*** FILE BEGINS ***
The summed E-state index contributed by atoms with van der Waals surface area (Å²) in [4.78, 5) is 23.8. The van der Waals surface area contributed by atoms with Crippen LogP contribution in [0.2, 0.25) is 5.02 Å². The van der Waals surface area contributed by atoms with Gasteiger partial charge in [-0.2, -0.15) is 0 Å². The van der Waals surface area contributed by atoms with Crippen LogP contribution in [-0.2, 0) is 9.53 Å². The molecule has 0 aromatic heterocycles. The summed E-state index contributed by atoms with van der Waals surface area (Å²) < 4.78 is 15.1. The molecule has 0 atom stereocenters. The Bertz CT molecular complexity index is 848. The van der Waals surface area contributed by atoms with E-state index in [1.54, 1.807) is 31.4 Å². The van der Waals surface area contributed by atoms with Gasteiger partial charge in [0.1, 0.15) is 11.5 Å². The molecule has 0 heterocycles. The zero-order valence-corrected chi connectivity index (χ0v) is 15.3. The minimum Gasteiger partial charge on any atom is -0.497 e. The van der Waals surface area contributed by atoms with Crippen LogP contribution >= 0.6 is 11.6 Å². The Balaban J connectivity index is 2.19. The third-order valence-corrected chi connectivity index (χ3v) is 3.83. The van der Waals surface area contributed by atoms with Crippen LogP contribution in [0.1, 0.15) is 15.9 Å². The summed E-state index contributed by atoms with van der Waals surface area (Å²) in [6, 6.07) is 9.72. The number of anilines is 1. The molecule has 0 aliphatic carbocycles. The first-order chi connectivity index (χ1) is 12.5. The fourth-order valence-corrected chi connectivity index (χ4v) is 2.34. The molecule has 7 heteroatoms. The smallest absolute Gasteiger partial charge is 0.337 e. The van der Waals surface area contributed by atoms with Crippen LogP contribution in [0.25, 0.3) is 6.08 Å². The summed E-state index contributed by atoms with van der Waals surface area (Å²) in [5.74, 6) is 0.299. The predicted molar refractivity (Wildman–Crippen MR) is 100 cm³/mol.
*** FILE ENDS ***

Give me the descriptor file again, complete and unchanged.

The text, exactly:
The summed E-state index contributed by atoms with van der Waals surface area (Å²) in [4.78, 5) is 23.8. The van der Waals surface area contributed by atoms with Crippen LogP contribution in [0.2, 0.25) is 5.02 Å². The van der Waals surface area contributed by atoms with Gasteiger partial charge in [-0.2, -0.15) is 0 Å². The van der Waals surface area contributed by atoms with Crippen LogP contribution in [-0.2, 0) is 9.53 Å². The molecule has 0 aromatic heterocycles. The summed E-state index contributed by atoms with van der Waals surface area (Å²) < 4.78 is 15.1. The molecule has 0 atom stereocenters. The Bertz CT molecular complexity index is 848. The van der Waals surface area contributed by atoms with E-state index in [1.54, 1.807) is 31.4 Å². The van der Waals surface area contributed by atoms with Gasteiger partial charge in [0.1, 0.15) is 11.5 Å². The molecule has 0 heterocycles. The zero-order valence-corrected chi connectivity index (χ0v) is 15.3. The minimum Gasteiger partial charge on any atom is -0.497 e. The van der Waals surface area contributed by atoms with Crippen LogP contribution >= 0.6 is 11.6 Å². The Balaban J connectivity index is 2.19. The third-order valence-corrected chi connectivity index (χ3v) is 3.83. The van der Waals surface area contributed by atoms with Crippen LogP contribution in [0.1, 0.15) is 15.9 Å². The summed E-state index contributed by atoms with van der Waals surface area (Å²) in [6, 6.07) is 9.72. The number of anilines is 1. The molecule has 0 aliphatic carbocycles. The first-order chi connectivity index (χ1) is 12.5. The fourth-order valence-corrected chi connectivity index (χ4v) is 2.34. The molecule has 7 heteroatoms. The smallest absolute Gasteiger partial charge is 0.337 e. The van der Waals surface area contributed by atoms with Crippen LogP contribution in [0.25, 0.3) is 6.08 Å². The summed E-state index contributed by atoms with van der Waals surface area (Å²) in [5.74, 6) is 0.299. The predicted molar refractivity (Wildman–Crippen MR) is 100 cm³/mol.